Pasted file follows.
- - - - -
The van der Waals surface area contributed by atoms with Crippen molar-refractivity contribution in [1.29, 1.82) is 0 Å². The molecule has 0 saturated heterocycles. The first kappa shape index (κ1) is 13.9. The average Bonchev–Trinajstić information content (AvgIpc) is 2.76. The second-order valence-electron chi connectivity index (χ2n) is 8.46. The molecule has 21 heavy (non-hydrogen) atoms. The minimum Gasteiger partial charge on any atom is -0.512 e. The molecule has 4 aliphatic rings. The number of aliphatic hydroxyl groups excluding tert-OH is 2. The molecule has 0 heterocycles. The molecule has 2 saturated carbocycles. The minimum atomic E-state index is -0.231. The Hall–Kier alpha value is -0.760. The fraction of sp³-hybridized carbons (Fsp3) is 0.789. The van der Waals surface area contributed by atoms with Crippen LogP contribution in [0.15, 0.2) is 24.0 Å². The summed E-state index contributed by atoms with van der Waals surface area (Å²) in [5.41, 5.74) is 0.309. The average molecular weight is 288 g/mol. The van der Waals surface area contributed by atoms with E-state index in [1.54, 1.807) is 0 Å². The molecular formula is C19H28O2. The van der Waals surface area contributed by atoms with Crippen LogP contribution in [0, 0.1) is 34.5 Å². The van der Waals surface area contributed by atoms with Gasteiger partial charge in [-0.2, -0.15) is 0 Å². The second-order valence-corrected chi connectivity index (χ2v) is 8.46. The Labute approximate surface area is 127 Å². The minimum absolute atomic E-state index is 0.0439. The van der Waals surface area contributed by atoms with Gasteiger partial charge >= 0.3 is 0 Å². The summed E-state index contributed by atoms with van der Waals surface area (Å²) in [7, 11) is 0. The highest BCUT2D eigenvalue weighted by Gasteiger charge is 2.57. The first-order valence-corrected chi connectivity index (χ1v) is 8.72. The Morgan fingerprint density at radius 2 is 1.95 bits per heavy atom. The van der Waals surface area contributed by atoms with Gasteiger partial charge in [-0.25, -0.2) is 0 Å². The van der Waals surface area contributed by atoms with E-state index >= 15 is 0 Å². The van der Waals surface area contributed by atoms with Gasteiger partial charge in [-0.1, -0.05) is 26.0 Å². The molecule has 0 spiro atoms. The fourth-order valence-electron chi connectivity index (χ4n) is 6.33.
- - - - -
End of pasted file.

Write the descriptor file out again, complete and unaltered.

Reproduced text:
The van der Waals surface area contributed by atoms with Crippen molar-refractivity contribution in [1.29, 1.82) is 0 Å². The molecule has 0 saturated heterocycles. The first kappa shape index (κ1) is 13.9. The average Bonchev–Trinajstić information content (AvgIpc) is 2.76. The second-order valence-electron chi connectivity index (χ2n) is 8.46. The molecule has 21 heavy (non-hydrogen) atoms. The minimum Gasteiger partial charge on any atom is -0.512 e. The molecule has 4 aliphatic rings. The number of aliphatic hydroxyl groups excluding tert-OH is 2. The molecule has 0 heterocycles. The molecule has 2 saturated carbocycles. The minimum atomic E-state index is -0.231. The Hall–Kier alpha value is -0.760. The fraction of sp³-hybridized carbons (Fsp3) is 0.789. The van der Waals surface area contributed by atoms with Crippen LogP contribution in [0.15, 0.2) is 24.0 Å². The summed E-state index contributed by atoms with van der Waals surface area (Å²) in [5.41, 5.74) is 0.309. The average molecular weight is 288 g/mol. The van der Waals surface area contributed by atoms with E-state index in [1.54, 1.807) is 0 Å². The molecular formula is C19H28O2. The van der Waals surface area contributed by atoms with Crippen LogP contribution in [0, 0.1) is 34.5 Å². The van der Waals surface area contributed by atoms with Gasteiger partial charge in [-0.2, -0.15) is 0 Å². The second-order valence-corrected chi connectivity index (χ2v) is 8.46. The Labute approximate surface area is 127 Å². The minimum absolute atomic E-state index is 0.0439. The van der Waals surface area contributed by atoms with Gasteiger partial charge >= 0.3 is 0 Å². The summed E-state index contributed by atoms with van der Waals surface area (Å²) in [7, 11) is 0. The highest BCUT2D eigenvalue weighted by Gasteiger charge is 2.57. The first-order valence-corrected chi connectivity index (χ1v) is 8.72. The Morgan fingerprint density at radius 2 is 1.95 bits per heavy atom. The van der Waals surface area contributed by atoms with Gasteiger partial charge in [-0.25, -0.2) is 0 Å². The van der Waals surface area contributed by atoms with E-state index >= 15 is 0 Å². The van der Waals surface area contributed by atoms with Gasteiger partial charge in [-0.1, -0.05) is 26.0 Å². The molecule has 0 spiro atoms. The fourth-order valence-electron chi connectivity index (χ4n) is 6.33.